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MasterCard Is Buying the Core of the British Payments Infrastructure

July 21, 2016, 2:34 PM UTC
MasterCard logos appear on credit and debit cards arranged f
UNITED STATES - JULY 30: MasterCard logos appear on credit and debit cards arranged for a photograph in New York, U.S., on Thursday, July 30, 2009. MasterCard Inc., the world's second-biggest payment-card network, posted profit that beat analysts' estimates as the company raised fees and processed more transactions. (Photo by Andrew Harrer/Bloomberg via Getty Images)
Photograph by Bloomberg via Getty Images

MasterCard is set to spend up to $1.14 billion on buying a majority stake in VocaLink, a crucial part of the U.K.’s payments infrastructure.

According to MasterCard (MA), the deal would create “the first true combination of the traditional person-to-merchant cards business with a clearing business.” That is, of course, presuming it clears regulatory scrutiny.

VocaLink runs Link, the network that provides interoperability between British ATMs, as well as BACS, the clearing house for payments between bank accounts, and Faster Payments, the inter-bank transfer system for Internet and telephone-based payments.

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It is responsible for processing more than 90% of British salaries and over 70% of British household bills. It also handles almost all state-issued benefits.

On top of that, VocaLink also developed the Zapp payments tool for British mobile banking apps, and the Paym mobile payments system, which identifies recipients of payments by their mobile phone numbers. Both have a lot of buy-in across U.K. banks, and it also licenses its technology to countries including the U.S., Sweden, Singapore, and Thailand.

VocaLink is currently owned by a consortium comprised of big banks and building societies, such as Barclays (BCS), HSBC (HSBC), and Royal Bank of Scotland (RBSPF). According to a Thursday statement about the MasterCard deal, most of the current shareholders would hang onto 7.6% of the company for at least three years.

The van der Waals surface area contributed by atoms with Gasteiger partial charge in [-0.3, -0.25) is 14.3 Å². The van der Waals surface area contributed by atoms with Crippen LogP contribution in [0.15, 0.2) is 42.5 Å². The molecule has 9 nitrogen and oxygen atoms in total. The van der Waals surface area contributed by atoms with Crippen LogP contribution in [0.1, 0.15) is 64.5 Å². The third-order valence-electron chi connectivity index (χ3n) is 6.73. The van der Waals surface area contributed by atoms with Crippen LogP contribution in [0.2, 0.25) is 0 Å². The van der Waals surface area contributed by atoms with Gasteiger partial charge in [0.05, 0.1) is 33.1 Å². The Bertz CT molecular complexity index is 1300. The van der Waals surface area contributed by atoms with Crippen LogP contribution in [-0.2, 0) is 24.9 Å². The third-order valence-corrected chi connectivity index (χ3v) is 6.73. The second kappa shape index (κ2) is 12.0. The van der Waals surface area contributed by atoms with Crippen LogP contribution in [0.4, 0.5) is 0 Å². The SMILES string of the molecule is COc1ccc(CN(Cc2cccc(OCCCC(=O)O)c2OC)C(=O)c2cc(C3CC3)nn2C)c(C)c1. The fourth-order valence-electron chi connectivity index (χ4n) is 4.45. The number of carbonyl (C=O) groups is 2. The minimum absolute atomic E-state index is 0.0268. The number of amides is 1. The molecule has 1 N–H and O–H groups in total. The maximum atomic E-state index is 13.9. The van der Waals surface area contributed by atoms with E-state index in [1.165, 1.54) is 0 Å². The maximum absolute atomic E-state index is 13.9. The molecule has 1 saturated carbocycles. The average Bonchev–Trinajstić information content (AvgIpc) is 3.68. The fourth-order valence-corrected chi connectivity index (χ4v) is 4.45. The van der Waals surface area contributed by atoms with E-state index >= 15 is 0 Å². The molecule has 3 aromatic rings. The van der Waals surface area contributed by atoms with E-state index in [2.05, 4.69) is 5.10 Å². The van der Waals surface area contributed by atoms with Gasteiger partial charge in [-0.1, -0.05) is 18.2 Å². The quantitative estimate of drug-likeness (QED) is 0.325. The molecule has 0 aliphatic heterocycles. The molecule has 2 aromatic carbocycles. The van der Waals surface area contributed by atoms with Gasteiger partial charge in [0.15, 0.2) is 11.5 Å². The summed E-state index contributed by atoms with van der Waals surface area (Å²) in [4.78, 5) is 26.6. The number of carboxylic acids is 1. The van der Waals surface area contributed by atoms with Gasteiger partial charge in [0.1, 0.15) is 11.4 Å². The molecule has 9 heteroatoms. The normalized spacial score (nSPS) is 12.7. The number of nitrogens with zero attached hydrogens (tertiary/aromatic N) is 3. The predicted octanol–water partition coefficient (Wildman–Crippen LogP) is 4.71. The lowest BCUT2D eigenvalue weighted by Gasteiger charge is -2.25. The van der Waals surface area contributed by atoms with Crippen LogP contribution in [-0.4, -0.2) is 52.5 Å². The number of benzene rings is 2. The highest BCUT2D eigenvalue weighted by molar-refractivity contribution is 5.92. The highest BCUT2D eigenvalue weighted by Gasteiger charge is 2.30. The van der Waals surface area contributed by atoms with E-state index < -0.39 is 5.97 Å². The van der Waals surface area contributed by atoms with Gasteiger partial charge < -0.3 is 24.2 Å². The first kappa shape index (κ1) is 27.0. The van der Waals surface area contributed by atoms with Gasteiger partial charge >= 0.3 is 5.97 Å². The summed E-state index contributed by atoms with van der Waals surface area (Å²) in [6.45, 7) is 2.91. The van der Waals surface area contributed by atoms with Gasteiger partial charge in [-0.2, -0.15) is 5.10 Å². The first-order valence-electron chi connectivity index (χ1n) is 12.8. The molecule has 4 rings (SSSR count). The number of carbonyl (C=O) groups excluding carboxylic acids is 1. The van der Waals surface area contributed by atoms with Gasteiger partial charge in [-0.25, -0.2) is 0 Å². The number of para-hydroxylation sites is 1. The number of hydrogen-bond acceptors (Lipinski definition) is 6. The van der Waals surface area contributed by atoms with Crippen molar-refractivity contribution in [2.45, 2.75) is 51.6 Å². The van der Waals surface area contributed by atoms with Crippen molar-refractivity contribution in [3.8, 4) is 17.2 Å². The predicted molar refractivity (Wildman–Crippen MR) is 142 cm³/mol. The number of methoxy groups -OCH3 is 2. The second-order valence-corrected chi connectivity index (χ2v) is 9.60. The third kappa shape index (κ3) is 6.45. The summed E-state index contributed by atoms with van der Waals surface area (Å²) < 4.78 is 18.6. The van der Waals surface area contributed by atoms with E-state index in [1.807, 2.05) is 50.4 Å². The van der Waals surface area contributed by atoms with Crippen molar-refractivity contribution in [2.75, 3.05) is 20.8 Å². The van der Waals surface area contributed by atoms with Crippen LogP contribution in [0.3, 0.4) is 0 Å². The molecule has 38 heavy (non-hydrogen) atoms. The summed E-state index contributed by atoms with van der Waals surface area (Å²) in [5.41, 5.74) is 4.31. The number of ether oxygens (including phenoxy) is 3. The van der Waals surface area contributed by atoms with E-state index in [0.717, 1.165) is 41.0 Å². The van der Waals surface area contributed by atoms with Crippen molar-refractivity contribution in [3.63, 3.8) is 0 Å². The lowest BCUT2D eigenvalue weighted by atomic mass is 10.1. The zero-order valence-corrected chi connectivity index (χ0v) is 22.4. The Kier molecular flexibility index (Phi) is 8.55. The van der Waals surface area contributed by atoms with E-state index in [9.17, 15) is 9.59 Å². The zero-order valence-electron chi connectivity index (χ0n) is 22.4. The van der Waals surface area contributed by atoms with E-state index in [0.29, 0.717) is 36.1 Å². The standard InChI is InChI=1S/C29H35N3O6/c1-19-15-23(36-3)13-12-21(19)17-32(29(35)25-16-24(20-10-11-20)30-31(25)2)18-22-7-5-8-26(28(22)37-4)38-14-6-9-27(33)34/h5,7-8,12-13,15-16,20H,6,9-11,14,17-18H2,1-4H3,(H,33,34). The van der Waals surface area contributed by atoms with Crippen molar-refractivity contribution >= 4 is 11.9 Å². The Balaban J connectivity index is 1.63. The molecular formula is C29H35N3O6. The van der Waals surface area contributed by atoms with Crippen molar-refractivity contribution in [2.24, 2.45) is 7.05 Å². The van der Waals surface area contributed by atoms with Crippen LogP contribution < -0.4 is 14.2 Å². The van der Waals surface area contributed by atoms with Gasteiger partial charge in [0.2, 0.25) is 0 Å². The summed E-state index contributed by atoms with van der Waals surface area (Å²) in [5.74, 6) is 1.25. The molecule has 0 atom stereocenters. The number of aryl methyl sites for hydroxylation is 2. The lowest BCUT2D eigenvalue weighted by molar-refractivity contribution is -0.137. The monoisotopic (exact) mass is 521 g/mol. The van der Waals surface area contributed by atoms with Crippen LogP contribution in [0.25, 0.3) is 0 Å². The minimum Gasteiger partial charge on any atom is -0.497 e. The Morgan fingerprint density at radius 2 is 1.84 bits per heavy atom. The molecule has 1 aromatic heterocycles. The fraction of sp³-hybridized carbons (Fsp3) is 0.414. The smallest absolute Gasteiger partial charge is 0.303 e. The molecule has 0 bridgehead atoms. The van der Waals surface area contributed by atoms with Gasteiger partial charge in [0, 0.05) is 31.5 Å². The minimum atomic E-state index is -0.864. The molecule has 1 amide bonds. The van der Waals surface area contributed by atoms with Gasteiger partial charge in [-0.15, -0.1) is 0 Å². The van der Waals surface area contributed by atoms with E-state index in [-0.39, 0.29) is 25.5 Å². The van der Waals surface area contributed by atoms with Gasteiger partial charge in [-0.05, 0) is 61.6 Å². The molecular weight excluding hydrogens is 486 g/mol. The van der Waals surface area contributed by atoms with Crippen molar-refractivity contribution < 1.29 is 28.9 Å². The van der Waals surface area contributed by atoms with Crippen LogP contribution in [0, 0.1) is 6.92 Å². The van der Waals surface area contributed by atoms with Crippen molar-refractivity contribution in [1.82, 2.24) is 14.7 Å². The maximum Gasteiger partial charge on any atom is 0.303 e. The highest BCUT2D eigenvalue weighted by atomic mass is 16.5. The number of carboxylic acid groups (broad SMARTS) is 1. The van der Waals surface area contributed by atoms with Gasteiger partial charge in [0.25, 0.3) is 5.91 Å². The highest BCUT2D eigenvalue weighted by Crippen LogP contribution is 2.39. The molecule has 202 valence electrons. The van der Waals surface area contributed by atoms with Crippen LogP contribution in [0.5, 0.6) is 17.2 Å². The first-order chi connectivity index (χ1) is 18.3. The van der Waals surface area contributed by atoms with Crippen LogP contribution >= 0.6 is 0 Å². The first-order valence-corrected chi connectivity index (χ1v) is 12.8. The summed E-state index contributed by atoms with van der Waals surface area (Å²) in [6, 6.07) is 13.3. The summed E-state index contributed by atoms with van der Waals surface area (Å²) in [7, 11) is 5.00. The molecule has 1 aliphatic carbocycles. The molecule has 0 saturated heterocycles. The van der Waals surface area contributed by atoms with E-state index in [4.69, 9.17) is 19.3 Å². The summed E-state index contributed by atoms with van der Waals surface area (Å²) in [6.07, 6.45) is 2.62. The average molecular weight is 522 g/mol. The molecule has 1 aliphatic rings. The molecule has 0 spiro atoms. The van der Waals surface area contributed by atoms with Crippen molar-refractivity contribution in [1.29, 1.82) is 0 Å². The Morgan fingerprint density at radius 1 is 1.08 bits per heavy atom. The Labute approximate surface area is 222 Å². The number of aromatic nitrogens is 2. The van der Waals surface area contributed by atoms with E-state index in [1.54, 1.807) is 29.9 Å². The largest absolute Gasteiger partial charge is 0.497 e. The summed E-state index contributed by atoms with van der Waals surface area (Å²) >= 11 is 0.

MasterCard would pay out around £700 million ($920 million) at the start, along with a potential £169 million based on performance targets.

“We’re excited about the opportunity to play a bigger role in payments in the U.K., a very strategic market for us,” said MasterCard chief Ajay Banga. “VocaLink is a unique company with outstanding technology, assets and people. We look forward to investing in and maximizing the technology, and embedding it in our products and solutions, both in the U.K. and around the world.”

The U.K. payment systems regulator said in February that the common ownership of VocaLink by “a relatively small number of banks” was harmful to innovation and competition. It recommended that the banks sell their stakes.

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Private equity funds were circling the company over a year ago in anticipation of the regulator’s recommendations. However, in April it was reported that the owners had entered into exclusive talks with MasterCard.

The news of the MasterCard deal comes shortly after Japan’s SoftBank announced it was buying British mobile processor giant ARM for $32 billion. Now is not a bad time to be buying big U.K. concerns as the Brexit decision has significantly depressed the value of the pound.

Just as he welcomed the ARM takeover, new U.K. finance minister Philip Hammond said the VocaLink deal “shows that Britain remains an attractive destination for international investors.”